The Runner Sports

Why Should We Care About Tampering In Sports?

On Thursday, following a brief independent investigation, the NBA announced that the Los Angeles Lakers were fined $500,000 for illegal contact on behalf of newly appointed GM, Rob Pelinka, and Paul George’s agent, Aaron Mintz.

The fine comes as the second largest tampering punishment in league history, but still feels little less than a slap on the wrist in an attempt to make an example of one of the league’s most prodigious organizations.

The whole charade began with George himself announcing his intent desire to play in his hometown LA, specifically for the Lakers, upon hitting free agency, as early as the summer of 2018. His comments began a shift across the entire league, one of the year’s top free agents seemed to already have a destination. It also began some internal, and not so internal discussions within the Lakers organization.

Naturally, instantaneously the questions began to stream out over Magic Johnson’s very open comments about how he felt having a candid conversation with a player he knows wouldn’t constitute as tampering, while also simultaneously joking (not so joking?) about the extent of what that conversation might include.

The Indiana Pacers filed official tampering charges against the Lakers just earlier in the month following cutting ties with a clearly already out the door George via a trade to Oklahoma City.

While Magic’s Kimmel appearance sparked the warning, it was Pelinka who crossed the boundary with actual conversations with Mintz regarding George.

Considering the punishments dealt out to the Timberwolves back in 2000 revolving around Joe Smith, it was a perfect getaway for LA. Tampering cost Minnesota $3.5 million and three picks. We’ve seen tampering punishments results in a league blockade of actually signing the player, which could have made all this for naught. Instead, the Lakers got their point across, the league shook their finger, and Paul George likely cuts from Westbrook and the Thunder to do what he originally intended to do.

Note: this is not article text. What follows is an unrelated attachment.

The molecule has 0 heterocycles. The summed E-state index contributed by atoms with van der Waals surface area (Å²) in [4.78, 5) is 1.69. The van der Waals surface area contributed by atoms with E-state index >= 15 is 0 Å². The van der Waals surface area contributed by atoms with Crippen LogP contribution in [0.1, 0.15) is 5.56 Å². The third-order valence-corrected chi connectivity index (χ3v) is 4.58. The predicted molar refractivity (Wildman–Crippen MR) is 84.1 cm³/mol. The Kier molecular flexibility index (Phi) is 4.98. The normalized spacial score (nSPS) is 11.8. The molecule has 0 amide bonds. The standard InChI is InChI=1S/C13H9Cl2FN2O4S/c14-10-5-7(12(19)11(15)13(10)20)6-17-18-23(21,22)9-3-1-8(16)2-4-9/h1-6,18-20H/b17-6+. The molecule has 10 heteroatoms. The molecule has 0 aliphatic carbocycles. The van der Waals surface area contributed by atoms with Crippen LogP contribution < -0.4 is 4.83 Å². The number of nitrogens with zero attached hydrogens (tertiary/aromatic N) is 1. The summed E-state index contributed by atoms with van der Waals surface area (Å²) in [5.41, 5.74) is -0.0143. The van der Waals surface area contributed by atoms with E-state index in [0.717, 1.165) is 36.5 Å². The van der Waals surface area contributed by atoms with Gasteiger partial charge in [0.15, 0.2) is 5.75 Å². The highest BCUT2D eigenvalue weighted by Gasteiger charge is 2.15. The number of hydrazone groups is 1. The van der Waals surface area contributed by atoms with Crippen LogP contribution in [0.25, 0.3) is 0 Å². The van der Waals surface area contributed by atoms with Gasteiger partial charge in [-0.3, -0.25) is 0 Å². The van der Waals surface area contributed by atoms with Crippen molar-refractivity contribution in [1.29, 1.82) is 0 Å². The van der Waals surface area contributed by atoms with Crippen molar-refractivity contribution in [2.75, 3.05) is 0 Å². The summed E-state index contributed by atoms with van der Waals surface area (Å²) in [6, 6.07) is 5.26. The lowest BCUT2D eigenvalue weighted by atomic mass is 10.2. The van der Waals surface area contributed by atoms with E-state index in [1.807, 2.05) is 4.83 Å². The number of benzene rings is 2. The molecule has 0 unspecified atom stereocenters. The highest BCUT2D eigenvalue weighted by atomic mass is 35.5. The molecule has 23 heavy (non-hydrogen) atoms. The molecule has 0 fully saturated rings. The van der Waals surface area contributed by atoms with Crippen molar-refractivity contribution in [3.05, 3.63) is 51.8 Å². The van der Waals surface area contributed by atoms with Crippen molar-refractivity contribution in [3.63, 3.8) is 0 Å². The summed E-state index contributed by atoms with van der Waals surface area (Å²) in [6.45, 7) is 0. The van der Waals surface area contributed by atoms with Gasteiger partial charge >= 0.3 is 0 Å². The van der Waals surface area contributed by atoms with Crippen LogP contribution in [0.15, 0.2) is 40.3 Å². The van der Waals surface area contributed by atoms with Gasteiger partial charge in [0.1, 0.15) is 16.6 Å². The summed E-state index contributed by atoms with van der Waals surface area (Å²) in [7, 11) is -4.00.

Ultimately, because no agreement had been put in place, the punishment didn’t come anywhere near to what the league is entitled to. But if the end result of this is the Lakers still get George, what good has the league accomplished today other than get the Lakers to fork over what is ultimately a minuscule amount for the franchise?

Pelinka, a former agent, and Johnson, easily one of the most recognizable and proactive names in basketball history, pose a problem for what’s constituted as tampering. Between these two, they know and interact with a lot of people across the league… that’s league executives, coaches, players, agents, sponsors, and more.

Those same rules that define tampering also speak about players being barred from such activity, but we’ve seen more and more those conversations occurring before free agency, yet the league has essentially turned a blind eye to those backroom conversations.

With Johnson’s accessibility, how much longer can the NBA keep up the facade of the anti-tampering rules being in place for competitive balance? When does that competitive balance shift to allowing other teams to partake in such activity?

It’s clear the league can only care so much, and more importantly do so much, to quell such activity. So why do we even care about tampering at all?

On paper, it’s supposed to be a competitive balance measure. But has it really had an impact on accomplishing such?